On this record, we have no basis to conclude that Daniels was prejudiced by the agency’s alleged waiver of the price ceiling. Daniels has not alleged that it would have changed its bid had it known that the agency would not enforce the price ceiling, and its president declared by affidavit that the base bid item could not be performed for less than [DELETED]. Comments, President’s Declaration at ¶ 6. Furthermore, we fail to see any evidence that Daniels would have lowered its bid for the base item had it been aware of the agency’s waiver. In this regard, the solicitation advised that the award would be made on the base item, so long as the agency received a bid price within its budgetary limitation. Thus, the record shows that Daniels already had a strong incentive to bid a lower price during the original competition and was unable to do so. Accordingly, we deny the protest because the record does not show that Daniels would have lowered its bid price for the base item had it known that the agency would not enforce the $10 million budgetary limitation. Cf. CW Constr. Servs. & Materials, Inc., B‑279724, July 15, 1998, 98-2 CPD ¶ 20 at 9 (protester did not suffer competitive prejudice where the record did not show that it would have prepared its bid differently had it been aware of the agency’s interpretation of a solicitation ambiguity); Platinum Business Corp., B‑415584, Jan. 18, 2018, 2018 CPD ¶ 34 at 4 (protester was not prejudiced where there was no evidence that it would have changed its proposal had it been aware that the agency would not enforce strict proposal submission requirements).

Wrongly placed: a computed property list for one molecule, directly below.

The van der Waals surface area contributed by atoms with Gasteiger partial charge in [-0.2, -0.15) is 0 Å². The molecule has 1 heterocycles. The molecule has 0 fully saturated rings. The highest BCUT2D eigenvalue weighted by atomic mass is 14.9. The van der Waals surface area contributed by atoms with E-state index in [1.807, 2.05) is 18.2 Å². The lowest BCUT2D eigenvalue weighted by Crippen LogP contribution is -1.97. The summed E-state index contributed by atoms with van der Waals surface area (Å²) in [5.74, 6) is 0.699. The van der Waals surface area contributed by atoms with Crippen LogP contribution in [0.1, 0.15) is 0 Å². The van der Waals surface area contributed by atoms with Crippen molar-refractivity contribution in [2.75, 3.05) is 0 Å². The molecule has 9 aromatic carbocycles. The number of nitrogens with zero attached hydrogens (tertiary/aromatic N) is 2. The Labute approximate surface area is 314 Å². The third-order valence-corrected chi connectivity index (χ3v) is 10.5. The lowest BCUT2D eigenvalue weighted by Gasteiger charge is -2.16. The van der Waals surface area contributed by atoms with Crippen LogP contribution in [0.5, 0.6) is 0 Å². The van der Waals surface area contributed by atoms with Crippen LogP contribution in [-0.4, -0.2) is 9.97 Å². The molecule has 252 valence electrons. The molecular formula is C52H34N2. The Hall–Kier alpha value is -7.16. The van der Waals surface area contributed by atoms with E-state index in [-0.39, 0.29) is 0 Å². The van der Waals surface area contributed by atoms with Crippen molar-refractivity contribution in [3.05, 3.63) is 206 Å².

The protest is denied.
Thomas H. Armstrong
 In its report, the agency highlights 38 U.S.C. § 8104 as its authority for the minor construction program limitation of $10 million. Memorandum of Law (MOL) at 2 n.1. On June 6, 2018, the provision was revised to reflect that a major medical facility project was a construction, alteration, or acquisition of a medical facility involving an expenditure of more than $20 million. John S. McCain III, Danial K. Akaka, and Samuel R. Johnson VA Maintaining Internal Systems and Strengthening Integrated Outside Networks Act of 2018, Pub. L. No. 115‑82, Title V, § 503, 132 Stat. 1393, 1476 (June 6, 2018). Based on that revision, the record shows that the agency’s authority to make award under the minor construction program limitation increased to $20 million and was effective as of June 6.